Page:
Rider injured after fall demands £5million from dog owner

A rider is suing a dog owner for £5million after his West Highland terrier spooked his horse on a beach, resulting in life-changing injuries in a fall.

Dutch financial adviser Lourens Koetsier suffered a serious spinal injury and now uses a wheelchair when he was thrown from the horse during a guided ride on a beach in Pembrokeshire, Wales, in 2018.

Mr Koetsier, who was on holiday with his wife, claims the accident happened because the raging West Highland Terrier called Max ran under the horse, startling it and knocking it to the ground. He is now suing Max’s owner, David Clifford Thomas, for £5million in the High Court in London and claims the dog should have been kept on a leash.

Mr Thomas, who told the court he had owned Max since he was a puppy, denied responsibility, saying there was no reason to blame his ‘small, elderly and sweet’ dog for the ‘accident. He added that there was no requirement for his dog to be leashed on the beach, as local regulations allow dogs to run free.

On the day of the incident in 2018, Mr Koetsier had joined the ride organized by Nolton Stables in Haverfordwest, taking riders along the mile-long Druidston Haven beach. The court was told that Mr Koetsier is an experienced rider and owned a pony as a child and competed as an adult. He rode Dutch warm-blooded sport horses from his teens to his forties.

Lawyers for Mr Koetsier said the riders saw Mr Thomas’ dog stray off its leash on the sand and as they began a second gallop, Max ran barking towards the group from behind. Mr Koetsier’s horse, Bonfire, was stationary when the little white dog ran under him from behind, Matthew Chapman QC said in written submissions. “Bonfire reacted explosively to the presence of the dog,” Mr Chapman said. The horse’s head lowered “as it leaped off the ground and launched its hind legs in a violent, propulsive motion”.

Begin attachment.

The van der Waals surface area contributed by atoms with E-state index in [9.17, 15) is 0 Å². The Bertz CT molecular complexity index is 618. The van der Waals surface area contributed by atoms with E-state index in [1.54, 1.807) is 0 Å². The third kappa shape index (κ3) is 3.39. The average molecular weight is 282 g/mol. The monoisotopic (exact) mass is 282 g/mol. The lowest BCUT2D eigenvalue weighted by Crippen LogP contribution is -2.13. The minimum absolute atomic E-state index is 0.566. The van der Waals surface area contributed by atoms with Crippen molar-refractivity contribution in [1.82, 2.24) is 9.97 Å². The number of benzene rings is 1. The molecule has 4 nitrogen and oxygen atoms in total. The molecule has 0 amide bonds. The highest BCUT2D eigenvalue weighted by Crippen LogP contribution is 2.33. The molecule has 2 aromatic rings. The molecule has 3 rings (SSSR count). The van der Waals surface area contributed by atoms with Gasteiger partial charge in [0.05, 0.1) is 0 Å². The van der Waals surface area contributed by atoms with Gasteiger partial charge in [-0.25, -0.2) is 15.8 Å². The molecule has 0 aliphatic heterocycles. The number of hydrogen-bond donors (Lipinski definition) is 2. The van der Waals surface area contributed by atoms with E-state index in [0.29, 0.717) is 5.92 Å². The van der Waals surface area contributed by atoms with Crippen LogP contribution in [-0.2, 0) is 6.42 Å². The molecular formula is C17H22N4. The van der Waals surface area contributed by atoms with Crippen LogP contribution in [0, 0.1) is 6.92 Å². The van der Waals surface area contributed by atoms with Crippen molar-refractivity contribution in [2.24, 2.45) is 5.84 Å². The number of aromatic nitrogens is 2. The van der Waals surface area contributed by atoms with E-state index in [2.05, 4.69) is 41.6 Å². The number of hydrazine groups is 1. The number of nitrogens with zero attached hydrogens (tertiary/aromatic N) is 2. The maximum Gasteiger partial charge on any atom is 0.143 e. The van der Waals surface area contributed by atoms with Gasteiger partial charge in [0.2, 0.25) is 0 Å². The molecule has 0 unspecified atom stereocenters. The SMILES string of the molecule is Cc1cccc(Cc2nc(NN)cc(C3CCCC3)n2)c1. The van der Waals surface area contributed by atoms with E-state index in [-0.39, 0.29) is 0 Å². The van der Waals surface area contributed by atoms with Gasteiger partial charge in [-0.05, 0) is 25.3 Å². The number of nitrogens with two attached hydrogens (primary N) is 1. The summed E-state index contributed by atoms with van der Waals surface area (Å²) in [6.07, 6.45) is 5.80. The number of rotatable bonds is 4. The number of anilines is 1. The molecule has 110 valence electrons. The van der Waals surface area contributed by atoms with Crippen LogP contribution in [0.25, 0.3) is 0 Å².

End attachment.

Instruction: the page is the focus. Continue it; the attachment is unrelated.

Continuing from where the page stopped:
Plaintiff alleges a white West Highland Terrier is responsible for spooking his horse which resulted in the fall


The rider was “thrown violently out of the saddle, over Bonfire and onto the ground. The plaintiff landed on or near the top of his head and suffered catastrophic bodily injury. The incident caused Mr Koetsier to have spasms and restricted the use of his hand, which his legal team said had “significantly impaired” his mobility and ability to care for himself. He now uses a wheelchair when outdoors – but can walk short distances with a frame, his lawyers have said.

Andrew Arentsen, the solicitor representing Mr Thomas, said there was no reason the dog should be on a leash as Druidston beach is regularly used by dog ​​walkers to exercise their pets freely. company. He denied that the terrier was aggressive and said “Max has always been a friendly, gentle and social dog”.

Mr Koetsier is also suing the company that owns the stables, LJP Owen, for allegedly allowing the group to ride a second time after Max lost his lead. “The plaintiff is an experienced rider and had, up to the time he was thrown, been able to control and manage Bonfire during the ride,” Mr Chapman told the court.

Appearing for LJP Owen, Charles Woodhouse told the court that Bonfire was comfortable around dogs. The company, which serves 6,000 customers a year, keeps dogs loose in the stables so that the horses can acclimate there and those who are not comfortable with dogs would be sold.

Earnest L. Veasey